Mobilizing the Knowledge Created by Supporting Youth Transitions

As Jess conducted a thematic analysis of the interview and focus group data, Caroline helped the working group determine how to mobilize their findings. The group decided to create two separate research briefs for different stakeholder groups: one education-focused Youth Transitions report, and another policy-focused Youth Transitions brief. To further mobilize their findings, the agencies also decided to create individual regional infographics about the research project. Sara Ropp, Manager at Community Living Stratford and Area, noted that Caroline’s recommendations played a key role in helping the working group make their research findings actionable.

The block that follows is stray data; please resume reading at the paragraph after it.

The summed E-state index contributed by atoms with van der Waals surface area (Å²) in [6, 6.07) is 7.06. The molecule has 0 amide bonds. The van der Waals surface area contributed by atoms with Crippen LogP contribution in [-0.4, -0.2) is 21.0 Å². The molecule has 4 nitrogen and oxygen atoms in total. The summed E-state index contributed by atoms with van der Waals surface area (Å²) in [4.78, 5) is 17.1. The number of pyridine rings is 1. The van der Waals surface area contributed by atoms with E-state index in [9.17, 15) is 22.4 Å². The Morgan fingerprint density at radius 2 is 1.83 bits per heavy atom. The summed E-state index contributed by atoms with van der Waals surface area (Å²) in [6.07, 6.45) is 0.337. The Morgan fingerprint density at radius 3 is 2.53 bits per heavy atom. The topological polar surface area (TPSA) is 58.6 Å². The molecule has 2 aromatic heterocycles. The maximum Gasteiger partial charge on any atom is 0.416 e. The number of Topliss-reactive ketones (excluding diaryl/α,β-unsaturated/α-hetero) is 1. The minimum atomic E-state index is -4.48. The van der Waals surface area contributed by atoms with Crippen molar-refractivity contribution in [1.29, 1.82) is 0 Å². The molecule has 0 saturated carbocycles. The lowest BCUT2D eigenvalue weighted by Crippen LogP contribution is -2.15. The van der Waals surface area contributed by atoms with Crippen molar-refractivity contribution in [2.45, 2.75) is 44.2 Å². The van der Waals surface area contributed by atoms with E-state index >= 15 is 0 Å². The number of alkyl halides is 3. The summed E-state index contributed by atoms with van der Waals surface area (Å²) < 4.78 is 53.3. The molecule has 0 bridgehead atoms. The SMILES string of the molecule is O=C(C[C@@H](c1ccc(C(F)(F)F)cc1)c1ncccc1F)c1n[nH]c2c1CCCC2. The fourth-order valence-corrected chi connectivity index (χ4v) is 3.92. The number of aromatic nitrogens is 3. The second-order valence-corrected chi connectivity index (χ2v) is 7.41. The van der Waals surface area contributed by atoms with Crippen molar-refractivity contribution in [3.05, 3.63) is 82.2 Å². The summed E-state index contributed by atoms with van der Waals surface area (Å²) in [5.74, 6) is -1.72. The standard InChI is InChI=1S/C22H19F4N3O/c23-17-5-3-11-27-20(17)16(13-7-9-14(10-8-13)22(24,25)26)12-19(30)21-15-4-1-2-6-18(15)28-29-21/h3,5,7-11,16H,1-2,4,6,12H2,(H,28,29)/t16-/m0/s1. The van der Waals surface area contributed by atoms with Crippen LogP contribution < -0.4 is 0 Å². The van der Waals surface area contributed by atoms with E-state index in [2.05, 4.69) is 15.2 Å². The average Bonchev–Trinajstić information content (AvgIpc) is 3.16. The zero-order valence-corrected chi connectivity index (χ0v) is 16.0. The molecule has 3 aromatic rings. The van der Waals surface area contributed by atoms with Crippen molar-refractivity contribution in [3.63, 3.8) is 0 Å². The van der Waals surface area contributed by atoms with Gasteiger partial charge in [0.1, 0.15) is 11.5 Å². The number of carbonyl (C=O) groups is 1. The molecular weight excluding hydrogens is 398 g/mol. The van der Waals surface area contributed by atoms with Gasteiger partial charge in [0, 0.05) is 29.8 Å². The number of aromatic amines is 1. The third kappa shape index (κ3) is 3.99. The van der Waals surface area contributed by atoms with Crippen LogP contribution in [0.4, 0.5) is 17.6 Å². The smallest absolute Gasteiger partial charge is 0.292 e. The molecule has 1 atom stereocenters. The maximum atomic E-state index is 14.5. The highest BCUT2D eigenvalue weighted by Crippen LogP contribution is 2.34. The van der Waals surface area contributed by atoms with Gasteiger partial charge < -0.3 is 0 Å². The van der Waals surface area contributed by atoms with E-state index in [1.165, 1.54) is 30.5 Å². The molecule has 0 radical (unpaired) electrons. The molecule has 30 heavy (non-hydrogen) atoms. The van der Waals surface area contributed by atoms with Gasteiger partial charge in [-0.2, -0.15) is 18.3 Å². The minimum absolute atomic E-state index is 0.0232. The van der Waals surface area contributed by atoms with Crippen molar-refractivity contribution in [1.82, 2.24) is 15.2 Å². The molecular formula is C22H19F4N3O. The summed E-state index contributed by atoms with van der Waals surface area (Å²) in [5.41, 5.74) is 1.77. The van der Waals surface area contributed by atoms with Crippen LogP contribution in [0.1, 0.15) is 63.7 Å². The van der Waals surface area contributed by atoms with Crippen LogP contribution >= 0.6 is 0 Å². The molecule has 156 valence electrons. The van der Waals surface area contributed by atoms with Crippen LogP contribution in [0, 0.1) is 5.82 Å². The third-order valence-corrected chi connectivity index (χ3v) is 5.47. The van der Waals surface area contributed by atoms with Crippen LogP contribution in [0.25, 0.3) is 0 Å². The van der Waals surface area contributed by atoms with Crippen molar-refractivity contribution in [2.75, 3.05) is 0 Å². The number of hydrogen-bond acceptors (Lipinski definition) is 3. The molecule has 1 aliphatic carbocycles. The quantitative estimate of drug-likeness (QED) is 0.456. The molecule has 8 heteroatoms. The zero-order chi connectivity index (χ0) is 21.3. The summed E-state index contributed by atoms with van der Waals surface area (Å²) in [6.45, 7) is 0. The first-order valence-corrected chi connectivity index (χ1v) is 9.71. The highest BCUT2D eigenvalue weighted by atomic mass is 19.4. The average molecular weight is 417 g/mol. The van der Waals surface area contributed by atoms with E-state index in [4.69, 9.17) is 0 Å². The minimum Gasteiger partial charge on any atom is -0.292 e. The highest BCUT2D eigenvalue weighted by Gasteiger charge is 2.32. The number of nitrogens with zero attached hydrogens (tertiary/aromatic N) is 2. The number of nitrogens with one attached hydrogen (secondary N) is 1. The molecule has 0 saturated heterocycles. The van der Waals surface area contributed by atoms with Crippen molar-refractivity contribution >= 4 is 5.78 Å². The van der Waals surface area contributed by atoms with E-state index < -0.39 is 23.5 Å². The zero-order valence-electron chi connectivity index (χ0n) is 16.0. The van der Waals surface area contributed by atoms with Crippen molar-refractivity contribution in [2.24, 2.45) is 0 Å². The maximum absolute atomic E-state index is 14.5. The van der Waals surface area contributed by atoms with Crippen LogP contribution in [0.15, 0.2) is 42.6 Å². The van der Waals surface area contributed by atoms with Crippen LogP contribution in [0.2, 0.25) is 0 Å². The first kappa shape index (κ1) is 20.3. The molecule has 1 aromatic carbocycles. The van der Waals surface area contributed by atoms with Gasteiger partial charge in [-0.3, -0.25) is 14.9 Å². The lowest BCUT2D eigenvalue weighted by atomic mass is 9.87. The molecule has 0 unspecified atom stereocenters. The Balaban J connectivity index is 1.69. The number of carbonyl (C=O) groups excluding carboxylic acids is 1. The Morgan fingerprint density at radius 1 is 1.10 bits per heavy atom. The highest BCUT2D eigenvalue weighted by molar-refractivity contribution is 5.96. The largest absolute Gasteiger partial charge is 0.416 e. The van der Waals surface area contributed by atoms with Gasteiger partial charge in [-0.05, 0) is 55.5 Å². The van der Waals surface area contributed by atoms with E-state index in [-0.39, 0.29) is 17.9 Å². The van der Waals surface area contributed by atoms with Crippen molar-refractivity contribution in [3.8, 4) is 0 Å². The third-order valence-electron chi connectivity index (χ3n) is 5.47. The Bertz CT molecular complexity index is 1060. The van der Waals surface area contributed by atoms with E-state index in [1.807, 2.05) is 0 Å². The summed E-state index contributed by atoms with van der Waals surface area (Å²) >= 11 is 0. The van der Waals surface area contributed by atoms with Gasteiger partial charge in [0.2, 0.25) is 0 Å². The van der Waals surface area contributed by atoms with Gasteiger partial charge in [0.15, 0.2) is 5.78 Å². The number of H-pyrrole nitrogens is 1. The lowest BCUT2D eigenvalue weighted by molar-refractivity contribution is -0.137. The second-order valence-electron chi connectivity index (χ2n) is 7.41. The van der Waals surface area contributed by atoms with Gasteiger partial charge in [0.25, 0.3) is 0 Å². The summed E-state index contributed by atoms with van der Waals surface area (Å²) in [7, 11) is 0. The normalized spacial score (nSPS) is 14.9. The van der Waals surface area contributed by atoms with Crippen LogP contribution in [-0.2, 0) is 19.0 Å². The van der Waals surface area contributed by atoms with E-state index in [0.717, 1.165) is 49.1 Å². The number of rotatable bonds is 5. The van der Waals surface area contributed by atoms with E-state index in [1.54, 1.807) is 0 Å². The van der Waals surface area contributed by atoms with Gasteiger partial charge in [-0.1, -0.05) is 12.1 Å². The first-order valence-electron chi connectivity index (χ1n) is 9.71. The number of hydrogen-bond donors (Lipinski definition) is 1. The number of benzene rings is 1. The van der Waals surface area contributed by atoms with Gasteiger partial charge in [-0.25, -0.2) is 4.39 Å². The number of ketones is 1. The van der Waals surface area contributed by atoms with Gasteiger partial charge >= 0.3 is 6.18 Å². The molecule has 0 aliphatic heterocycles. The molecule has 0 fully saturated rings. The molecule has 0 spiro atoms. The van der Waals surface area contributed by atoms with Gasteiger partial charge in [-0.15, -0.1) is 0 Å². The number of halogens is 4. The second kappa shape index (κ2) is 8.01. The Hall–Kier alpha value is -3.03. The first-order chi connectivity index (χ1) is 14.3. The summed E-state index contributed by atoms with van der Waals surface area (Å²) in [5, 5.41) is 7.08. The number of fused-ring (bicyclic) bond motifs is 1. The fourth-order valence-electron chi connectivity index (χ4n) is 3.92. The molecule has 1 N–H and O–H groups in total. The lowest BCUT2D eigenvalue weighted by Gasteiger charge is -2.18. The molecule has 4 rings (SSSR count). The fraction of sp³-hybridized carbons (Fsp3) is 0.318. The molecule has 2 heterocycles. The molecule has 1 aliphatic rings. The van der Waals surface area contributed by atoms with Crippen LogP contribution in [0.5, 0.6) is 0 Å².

As another key knowledge mobilization contribution, Caroline and the four agencies collaboratively organized a launch event for the research briefs in November 2019. Caroline worked with the agencies to assess their desired impact so that they could make strategic invitations. This helped them determine that it would be most impactful to hold a small event where they could share their findings with policy and decision makers. Jess presented the findings from this research project, enabling decision makers to hear directly from the youth and practitioners impacted by their policies.

Humility: A Key Component of Community-Engaged Research